He gave me a ride home from a party. He was older. Maybe eight or nine years older. He was a friend of the guys my friends and I were hanging out with that night. Pot-head frat types who played great music and had a big room for dancing in. In our first year of college, my nerdy writer friends and I quickly figured out that going to a few of the less mainstream frat houses was a cheap, jolly way to have fun on a Friday night. At this particular place, we felt comfortable. The guys were not grabby or patronizing. We could hang and dance. We felt safe. They were chill, ya know? And we were innocent. Naïve. Very, very smart, but… not really that smart.

Forty years later and I am still friends with one of those guys, someone I dated for a while, thought I was in love with, maybe even was. But I never told him this thing that I’m now going to post publicly on my blog. I never told anyone until the day in marriage therapy when it bubbled up. I said the words out loud for the first time and my then-husband looked at me, incredulous. Twenty-five years together and I had managed to avoid mentioning that I’d been raped. By a trusted semi-stranger in my own apartment at eighteen, a week into my third semester at UVA.

I spent most of my life telling myself a version of the story in which somehow it was “my first sex” and an inevitable, even normal way to “lose my virginity.”

Normalizing sexual harm, male aggression, female powerlessness—yes. I did that. I participated in the massive cover-up that is our male-privilege normative society. I did not want to admit I’d not had power in that moment. I wanted to believe I chose those offensive eight minutes, because what would it mean if I had not? So, feminist that I am, I did not say the word rape to myself, let alone anyone else, for decades. Years of therapy in which I dealt with a lot of crazy shit did not excavate that little artifact of experience from my subconscious. So what finally did?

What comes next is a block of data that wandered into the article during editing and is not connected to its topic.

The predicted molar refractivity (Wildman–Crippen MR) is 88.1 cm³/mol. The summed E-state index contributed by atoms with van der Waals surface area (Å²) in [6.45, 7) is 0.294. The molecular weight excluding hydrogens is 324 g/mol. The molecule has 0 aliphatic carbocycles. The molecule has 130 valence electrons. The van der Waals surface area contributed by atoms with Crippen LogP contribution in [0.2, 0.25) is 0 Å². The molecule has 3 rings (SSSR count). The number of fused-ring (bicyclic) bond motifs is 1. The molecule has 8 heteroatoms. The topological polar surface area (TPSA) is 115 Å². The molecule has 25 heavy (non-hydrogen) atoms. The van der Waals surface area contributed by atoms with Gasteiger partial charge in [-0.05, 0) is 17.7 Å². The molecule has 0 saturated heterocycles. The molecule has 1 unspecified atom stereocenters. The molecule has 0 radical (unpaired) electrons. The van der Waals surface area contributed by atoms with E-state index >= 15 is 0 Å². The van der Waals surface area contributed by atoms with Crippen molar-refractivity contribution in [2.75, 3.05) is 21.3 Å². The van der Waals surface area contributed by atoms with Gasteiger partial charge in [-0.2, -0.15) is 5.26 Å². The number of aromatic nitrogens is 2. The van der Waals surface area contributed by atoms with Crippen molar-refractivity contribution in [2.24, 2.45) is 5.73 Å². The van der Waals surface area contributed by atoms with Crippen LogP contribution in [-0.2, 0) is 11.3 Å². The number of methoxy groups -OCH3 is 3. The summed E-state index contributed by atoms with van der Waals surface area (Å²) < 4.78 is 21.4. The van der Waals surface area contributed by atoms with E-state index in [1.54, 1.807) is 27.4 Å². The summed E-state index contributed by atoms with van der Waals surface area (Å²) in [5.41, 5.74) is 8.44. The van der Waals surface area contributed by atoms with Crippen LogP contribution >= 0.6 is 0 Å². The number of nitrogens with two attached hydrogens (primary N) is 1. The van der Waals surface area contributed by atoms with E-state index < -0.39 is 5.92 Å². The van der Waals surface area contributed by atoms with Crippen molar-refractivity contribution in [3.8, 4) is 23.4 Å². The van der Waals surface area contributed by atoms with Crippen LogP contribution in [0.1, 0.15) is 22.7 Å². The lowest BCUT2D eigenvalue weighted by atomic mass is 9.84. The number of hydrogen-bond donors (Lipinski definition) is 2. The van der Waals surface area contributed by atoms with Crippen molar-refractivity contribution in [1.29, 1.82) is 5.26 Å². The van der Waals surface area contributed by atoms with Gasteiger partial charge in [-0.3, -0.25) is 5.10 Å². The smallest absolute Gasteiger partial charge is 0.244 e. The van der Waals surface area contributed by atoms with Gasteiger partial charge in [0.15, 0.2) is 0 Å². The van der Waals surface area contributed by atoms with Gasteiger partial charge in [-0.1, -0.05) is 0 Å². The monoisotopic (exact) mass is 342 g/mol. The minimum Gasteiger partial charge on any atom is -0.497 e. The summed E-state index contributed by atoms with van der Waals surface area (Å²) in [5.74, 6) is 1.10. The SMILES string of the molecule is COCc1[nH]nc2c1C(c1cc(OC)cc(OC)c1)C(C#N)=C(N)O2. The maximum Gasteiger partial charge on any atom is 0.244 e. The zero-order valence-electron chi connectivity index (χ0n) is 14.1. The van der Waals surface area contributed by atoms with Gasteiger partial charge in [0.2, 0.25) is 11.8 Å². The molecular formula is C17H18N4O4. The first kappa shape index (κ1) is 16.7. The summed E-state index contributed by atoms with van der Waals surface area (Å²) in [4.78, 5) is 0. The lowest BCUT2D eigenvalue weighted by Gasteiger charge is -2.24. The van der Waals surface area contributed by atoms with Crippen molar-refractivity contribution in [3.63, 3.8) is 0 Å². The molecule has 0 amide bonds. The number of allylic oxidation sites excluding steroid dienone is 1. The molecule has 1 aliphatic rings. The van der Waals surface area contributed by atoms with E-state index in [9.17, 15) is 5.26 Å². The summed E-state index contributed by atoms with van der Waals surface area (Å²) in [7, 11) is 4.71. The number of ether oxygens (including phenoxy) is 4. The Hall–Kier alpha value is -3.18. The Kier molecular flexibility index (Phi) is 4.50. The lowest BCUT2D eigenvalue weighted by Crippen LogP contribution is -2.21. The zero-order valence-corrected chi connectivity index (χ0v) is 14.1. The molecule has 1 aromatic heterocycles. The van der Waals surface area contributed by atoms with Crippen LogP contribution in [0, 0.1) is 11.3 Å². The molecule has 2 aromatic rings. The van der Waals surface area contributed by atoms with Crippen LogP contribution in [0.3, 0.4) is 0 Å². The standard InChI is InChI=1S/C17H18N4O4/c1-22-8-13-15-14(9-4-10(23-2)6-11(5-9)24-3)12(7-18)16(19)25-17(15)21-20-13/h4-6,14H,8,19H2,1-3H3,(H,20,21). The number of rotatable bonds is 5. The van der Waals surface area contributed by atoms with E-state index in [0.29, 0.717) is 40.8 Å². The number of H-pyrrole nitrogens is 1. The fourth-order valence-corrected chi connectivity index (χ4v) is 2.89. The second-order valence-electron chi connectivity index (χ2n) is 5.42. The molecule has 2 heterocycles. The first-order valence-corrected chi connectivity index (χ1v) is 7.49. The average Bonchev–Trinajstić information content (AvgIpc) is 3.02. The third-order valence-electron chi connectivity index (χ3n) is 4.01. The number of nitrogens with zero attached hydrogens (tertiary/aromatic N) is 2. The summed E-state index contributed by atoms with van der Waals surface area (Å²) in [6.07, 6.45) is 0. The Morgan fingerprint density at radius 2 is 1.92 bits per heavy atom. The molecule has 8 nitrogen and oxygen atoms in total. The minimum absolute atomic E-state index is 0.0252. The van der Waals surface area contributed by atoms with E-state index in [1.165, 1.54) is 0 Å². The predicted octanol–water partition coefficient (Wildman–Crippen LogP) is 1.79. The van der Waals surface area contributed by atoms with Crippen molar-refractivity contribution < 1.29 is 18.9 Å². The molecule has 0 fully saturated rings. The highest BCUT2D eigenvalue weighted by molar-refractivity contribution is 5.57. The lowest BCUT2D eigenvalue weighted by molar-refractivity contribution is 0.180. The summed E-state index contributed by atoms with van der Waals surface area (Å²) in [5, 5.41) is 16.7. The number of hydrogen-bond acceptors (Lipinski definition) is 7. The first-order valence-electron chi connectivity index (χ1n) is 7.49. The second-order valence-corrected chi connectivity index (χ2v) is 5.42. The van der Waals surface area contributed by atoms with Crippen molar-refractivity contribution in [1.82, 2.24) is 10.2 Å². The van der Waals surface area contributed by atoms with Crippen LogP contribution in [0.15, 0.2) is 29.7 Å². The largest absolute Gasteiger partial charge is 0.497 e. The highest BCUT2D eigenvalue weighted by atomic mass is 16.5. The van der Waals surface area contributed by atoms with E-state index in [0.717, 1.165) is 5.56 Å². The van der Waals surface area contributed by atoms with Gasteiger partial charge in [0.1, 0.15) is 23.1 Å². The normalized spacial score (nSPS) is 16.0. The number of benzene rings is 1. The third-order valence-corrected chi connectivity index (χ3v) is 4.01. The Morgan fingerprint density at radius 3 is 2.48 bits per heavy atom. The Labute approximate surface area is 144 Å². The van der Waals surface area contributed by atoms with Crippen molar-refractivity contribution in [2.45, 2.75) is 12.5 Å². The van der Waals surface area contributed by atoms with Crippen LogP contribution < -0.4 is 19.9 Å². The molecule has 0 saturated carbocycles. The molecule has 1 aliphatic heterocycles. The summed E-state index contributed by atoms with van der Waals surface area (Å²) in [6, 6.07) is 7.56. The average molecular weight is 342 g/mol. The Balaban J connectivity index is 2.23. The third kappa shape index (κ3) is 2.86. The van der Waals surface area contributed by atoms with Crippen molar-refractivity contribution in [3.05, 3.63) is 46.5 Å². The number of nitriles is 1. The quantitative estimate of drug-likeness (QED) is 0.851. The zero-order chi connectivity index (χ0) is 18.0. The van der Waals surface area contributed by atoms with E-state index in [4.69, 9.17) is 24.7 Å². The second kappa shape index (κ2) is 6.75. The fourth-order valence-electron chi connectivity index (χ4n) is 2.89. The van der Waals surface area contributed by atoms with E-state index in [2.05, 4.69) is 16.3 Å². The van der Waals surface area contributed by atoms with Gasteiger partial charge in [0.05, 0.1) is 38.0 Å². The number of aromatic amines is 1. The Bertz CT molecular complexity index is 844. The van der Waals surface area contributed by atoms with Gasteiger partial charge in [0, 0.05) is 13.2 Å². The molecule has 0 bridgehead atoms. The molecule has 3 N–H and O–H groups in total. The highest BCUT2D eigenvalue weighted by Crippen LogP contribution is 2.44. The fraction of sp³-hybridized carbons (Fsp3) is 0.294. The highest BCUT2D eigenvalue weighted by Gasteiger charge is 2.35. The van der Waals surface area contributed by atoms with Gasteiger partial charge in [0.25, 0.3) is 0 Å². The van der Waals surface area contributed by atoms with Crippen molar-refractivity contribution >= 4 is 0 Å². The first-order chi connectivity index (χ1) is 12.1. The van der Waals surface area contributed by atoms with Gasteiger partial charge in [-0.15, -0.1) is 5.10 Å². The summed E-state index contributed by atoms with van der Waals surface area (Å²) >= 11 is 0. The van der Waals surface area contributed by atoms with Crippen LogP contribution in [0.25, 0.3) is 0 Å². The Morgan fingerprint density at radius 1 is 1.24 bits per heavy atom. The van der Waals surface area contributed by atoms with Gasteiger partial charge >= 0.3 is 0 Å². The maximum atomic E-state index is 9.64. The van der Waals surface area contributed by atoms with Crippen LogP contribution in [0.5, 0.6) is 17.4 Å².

Don’t know, really.

Fast forward to 2017. The grossest kind of misogynist is in the White House. The entire government seems hell bent on disempowering, disenfranchising, and just plain dissing women and anyone else they don’t want to give up their white male privilege to. And yet none of us who sees what’s going on seems willing to go gentle into that horrific night.

And now, this month, October 2017. A worldwide movement of saying, “Me too.” Me fucking too, ya bastids. It is a huge problem, okay? And you can’t shove all nine zillion of us under a rug.

Many are embracing “me too.” Some question it. Some think it does not do enough to create change or real dialogue. Others ask, “Why is it always on women to tell the hard truths?”

As for me, I don’t even want to analyze it or question it. Instead I’ll simply wholeheartedly applaud the countless women who are saying, not just to their sisters and friends, but to everyone who cares to read their status on Facebook, their blog, or their Tweet: ME FUCKING TOO.

Are people surprised? I don’t know anyone personally who is shocked that women are routinely, daily brutalized in small and huge ways. If people are surprised, I simply don’t want to know that. I would be too angry. Seriously. Enraged at the stubborn obliviousness people hide in, like a closet of privilege that protects them from uncomfortable truths. Because think about all the times that (let’s face it pretty much every) woman has been catcalled or assaulted. Shoved into a corner with a leer and a wink. Groped in the empty hallway and then silenced by shame, threats, or feigned innocence (“Honey I didn’t mean anything by that!”). Blamed by society for her experiences of harassment or sexual violence because of her clothes/attitude/choices. Propositioned by employers or superiors, or just treated like shit for being smart, sexual, ambitious, tough, emotional, or badass. And raped. Violently or quietly or multiply or repeatedly. By the stranger, the trusted friend, the uncle, the boss, the neighbor, the husband, the priest, the therapist, the teacher, the guy who is just pissed off because she did not acknowledge his right to possess her.